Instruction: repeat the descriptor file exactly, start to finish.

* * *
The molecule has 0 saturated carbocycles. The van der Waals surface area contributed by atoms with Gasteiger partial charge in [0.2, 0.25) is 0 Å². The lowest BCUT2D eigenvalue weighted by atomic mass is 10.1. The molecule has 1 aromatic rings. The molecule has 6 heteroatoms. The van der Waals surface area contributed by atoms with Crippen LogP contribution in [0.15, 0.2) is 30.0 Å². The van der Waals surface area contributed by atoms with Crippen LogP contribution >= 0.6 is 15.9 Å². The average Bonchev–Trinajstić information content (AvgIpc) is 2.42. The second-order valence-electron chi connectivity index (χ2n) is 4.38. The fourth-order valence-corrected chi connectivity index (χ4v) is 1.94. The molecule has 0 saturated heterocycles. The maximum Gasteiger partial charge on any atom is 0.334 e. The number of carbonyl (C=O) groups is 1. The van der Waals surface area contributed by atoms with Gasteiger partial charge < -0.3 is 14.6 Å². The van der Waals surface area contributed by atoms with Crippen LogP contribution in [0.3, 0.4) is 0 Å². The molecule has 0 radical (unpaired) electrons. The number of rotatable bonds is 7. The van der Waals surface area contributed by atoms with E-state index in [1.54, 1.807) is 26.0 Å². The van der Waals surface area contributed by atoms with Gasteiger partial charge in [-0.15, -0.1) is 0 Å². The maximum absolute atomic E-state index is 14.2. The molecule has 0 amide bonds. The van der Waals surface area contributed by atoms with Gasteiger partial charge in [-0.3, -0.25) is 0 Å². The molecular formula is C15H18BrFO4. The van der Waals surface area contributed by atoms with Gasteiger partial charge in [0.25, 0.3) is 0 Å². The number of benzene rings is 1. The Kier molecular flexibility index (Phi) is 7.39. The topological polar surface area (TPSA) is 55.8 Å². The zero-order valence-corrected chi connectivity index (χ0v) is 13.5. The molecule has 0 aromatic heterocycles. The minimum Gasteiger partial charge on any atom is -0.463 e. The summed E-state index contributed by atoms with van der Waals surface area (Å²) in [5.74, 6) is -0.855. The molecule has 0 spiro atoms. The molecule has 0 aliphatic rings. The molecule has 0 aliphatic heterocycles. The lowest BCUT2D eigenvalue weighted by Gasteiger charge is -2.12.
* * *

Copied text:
The molecule has 0 saturated carbocycles. The van der Waals surface area contributed by atoms with Gasteiger partial charge in [0.2, 0.25) is 0 Å². The lowest BCUT2D eigenvalue weighted by atomic mass is 10.1. The molecule has 1 aromatic rings. The molecule has 6 heteroatoms. The van der Waals surface area contributed by atoms with Crippen LogP contribution in [0.15, 0.2) is 30.0 Å². The van der Waals surface area contributed by atoms with Crippen LogP contribution >= 0.6 is 15.9 Å². The average Bonchev–Trinajstić information content (AvgIpc) is 2.42. The second-order valence-electron chi connectivity index (χ2n) is 4.38. The fourth-order valence-corrected chi connectivity index (χ4v) is 1.94. The molecule has 0 saturated heterocycles. The maximum Gasteiger partial charge on any atom is 0.334 e. The number of carbonyl (C=O) groups is 1. The van der Waals surface area contributed by atoms with Gasteiger partial charge < -0.3 is 14.6 Å². The van der Waals surface area contributed by atoms with Crippen LogP contribution in [0.3, 0.4) is 0 Å². The molecule has 0 radical (unpaired) electrons. The number of rotatable bonds is 7. The van der Waals surface area contributed by atoms with E-state index in [1.54, 1.807) is 26.0 Å². The van der Waals surface area contributed by atoms with Gasteiger partial charge in [-0.15, -0.1) is 0 Å². The maximum absolute atomic E-state index is 14.2. The molecule has 0 amide bonds. The van der Waals surface area contributed by atoms with Gasteiger partial charge in [-0.3, -0.25) is 0 Å². The molecular formula is C15H18BrFO4. The van der Waals surface area contributed by atoms with Gasteiger partial charge in [0.25, 0.3) is 0 Å². The number of benzene rings is 1. The Kier molecular flexibility index (Phi) is 7.39. The topological polar surface area (TPSA) is 55.8 Å². The zero-order valence-corrected chi connectivity index (χ0v) is 13.5. The molecule has 0 aromatic heterocycles. The minimum Gasteiger partial charge on any atom is -0.463 e. The summed E-state index contributed by atoms with van der Waals surface area (Å²) in [5.74, 6) is -0.855. The molecule has 0 spiro atoms. The molecule has 0 aliphatic rings. The molecule has 0 aliphatic heterocycles. The lowest BCUT2D eigenvalue weighted by Gasteiger charge is -2.12.